A ju­di­cial slap to Congress

Daily Local News (West Chester, PA) - - OPINION - Ge­orge F. Will Ge­orge Will Colum­nist Ge­orge Will’s email ad­dress is georgewill@wash­post.com.

An­other small step was taken last week on the steep and wind­ing as­cent back to con­sti­tu­tional norms. The U.S. Court of Ap­peals for the D.C. Cir­cuit, the na­tion’s sec­ond-most im­por­tant court, did its ju­di­cial duty by rep­ri­mand­ing Congress for aban­don­ing con­sti­tu­tional pro­pri­ety. The court de­clared un­con­sti­tu­tional the un­prece­dented in­de­pen­dence that Congress con­ferred on the Con­sumer Fi­nan­cial Pro­tec­tion Bureau. This le­gal skir­mish about one as­pect of this one ten­ta­cle of the ad­min­is­tra­tive state may seem re­con­dite and triv­ial. It con­cerns, how­ever, two mo­men­tous mat­ters. One is the in­tegrity of the fed­eral gov­ern­ment’s Madis­o­nian ar­chi­tec­ture. The other is some­thing that not even the pre­scient James Madi­son could have an­tic­i­pated — Congress’ modern ea­ger­ness to di­min­ish it­self.

The CFPB is em­pow­ered to “reg­u­late the of­fer­ing and pro­vi­sion of con­sumer fi­nan­cial prod­ucts or ser­vices.” Be­ing able to de­fine fi­nan­cial prod­ucts, it can reg­u­late al­most ev­ery­thing touch­ing fi­nance, from mort­gages to fi­nan­cial ad­vis­ers to re­tire­ment plans — even car loans, al­though ex­pressly for­bid­den to do so. Act­ing like a free­wheel­ing lit­tle leg­is­la­ture, it con­cocts laws as it im­pro­vises stan­dards. It is au­tho­rized to “de­clare,” with scant con­gres­sional guid­ance, cer­tain busi­ness prac­tices “abu­sive,” “un­fair,” “de­cep­tive” or in­volv­ing “dis­crim­i­na­tion.” It does so by what­ever cri­te­ria it pleases, and im­poses penal­ties it deems ap­pro­pri­ate.

Un­til the court’s de­ci­sion last week, the CFPB, un­like any fed­eral in­sti­tu­tion cre­ated since 1789, was uniquely sovereign: Its di­rec­tor was ap­pointed by the pres­i­dent for a five-year term — longer than the pres­i­dent’s — and the di­rec­tor could be re­moved by the pres­i­dent only “for cause.” That is, only for “in­ef­fi­ciency, ne­glect of duty or malfea­sance,” not for rea­sons of pol­icy.

The court held that the CFPB is “un­con­sti­tu­tion­ally struc­tured” be­cause of its “novel agency struc­ture.” There are sev­eral agen­cies that are con­trolled by bi­par­ti­san com­mis­sion­ers who can only be re­moved for cause, and they are de­scribed as “in­de­pen­dent” agen­cies as a re­sult. But they all have five mem­bers, chosen from both par­ties. The court has just held, how­ever, that as cre­ated by Congress in the 2010 slap­dash Dodd-Frank leg­is­la­tion, the CFPB’s sin­gle di­rec­tor “en­joys more uni­lat­eral au­thor­ity than any other of­fi­cer in any of the three branches of the U.S. gov­ern­ment, other than the pres­i­dent.”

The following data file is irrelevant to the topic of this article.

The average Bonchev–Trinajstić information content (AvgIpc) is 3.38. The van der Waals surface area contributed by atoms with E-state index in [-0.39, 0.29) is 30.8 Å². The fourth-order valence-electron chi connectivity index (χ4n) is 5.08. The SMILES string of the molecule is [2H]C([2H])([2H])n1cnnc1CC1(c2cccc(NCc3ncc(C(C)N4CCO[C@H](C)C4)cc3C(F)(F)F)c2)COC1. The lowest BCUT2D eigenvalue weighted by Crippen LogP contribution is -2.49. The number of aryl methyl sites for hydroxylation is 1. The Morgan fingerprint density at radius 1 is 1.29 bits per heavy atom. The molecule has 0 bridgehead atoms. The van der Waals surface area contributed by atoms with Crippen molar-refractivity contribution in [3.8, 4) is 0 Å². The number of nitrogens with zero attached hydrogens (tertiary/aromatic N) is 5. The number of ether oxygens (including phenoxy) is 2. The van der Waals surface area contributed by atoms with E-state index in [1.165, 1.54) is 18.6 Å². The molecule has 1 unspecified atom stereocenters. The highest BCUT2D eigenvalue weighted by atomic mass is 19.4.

The court’s rul­ing makes the di­rec­tor sub­ject to pres­i­den­tial con­trol through dis­missal. An­other im­por­tant chal­lenge to the CFPB’s op­er­a­tions, cur­rently in a fed­eral district court, con­cerns Congress’ vol­un­tary aban­don­ment of its power of the purse: Dodd-Frank, which was passed with the sup­port of only three House Repub­li­cans and three Repub­li­can sen­a­tors, says the CFPB’s fund­ing shall be “de­ter­mined by the di­rec­tor” and shall come not from con­gres­sional ap­pro­pri­a­tions but from the Fed­eral Re­serve. Small won­der it spends lav­ishly on it­self. Sen. El­iz­a­beth War­ren, D-Mass., who while at Har­vard Law School pro­posed the CFPB, in­sists it is “highly ac­count­able” to Congress. The CFPB dis­agrees, hav­ing pro­claimed that its fund­ing from out­side the ap­pro­pri­a­tions process gives it “full in­de­pen­dence” from Congress.

A pe­cu­liar­ity of to­day’s pol­i­tics is the dis­pro­por­tion be­tween Democrats’ fer­vent de­sires to serve in Congress and their lack­adaisi­cal will­ing­ness to cede its pow­ers. Demo­cratic can­di­dates, both in­cum­bents and chal­lengers, are fight­ing fe­ro­ciously to re­main on, or get to, Capi­tol Hill. One won­ders: Why?

Their party is doc­tri­nally de­voted to marginal­iz­ing the leg­isla­tive branch in or­der to ex­pand the dis­cre­tion of the ad­min­is­tra­tive state as an in­stru­ment of ex­ec­u­tive power.

And the next pres­i­dent cer­tainly will be im­pa­tient with Madi­son’s sep­a­ra­tion of pow­ers. Pres­i­dent Hil­lary Clin­ton will be be­cause pro­gres­sives since Woodrow Wil­son have con­sid­ered this sys­tem an anachro­nis­tic im­ped­i­ment to en­er­getic gov­ern­ment pow­ered by an un­con­strained ex­ec­u­tive. Pres­i­dent Don­ald Trump will be anti-Madis­o­nian be­cause the sys­tem of checks and bal­ances will im­pede the sweep of his un­medi­ated fab­u­lous­ness.

The CFPB’s pro­gres­sive au­thor­i­tar­i­an­ism re­flects, in the lan­guage of the Hud­son In­sti­tute’s Christo­pher DeMuth, “reg­u­la­tory in­sou­ciance” made pos­si­ble by “leg­isla­tive ab­ne­ga­tion.” Both will con­tinue un­til con­ser­vatism reap­pears.

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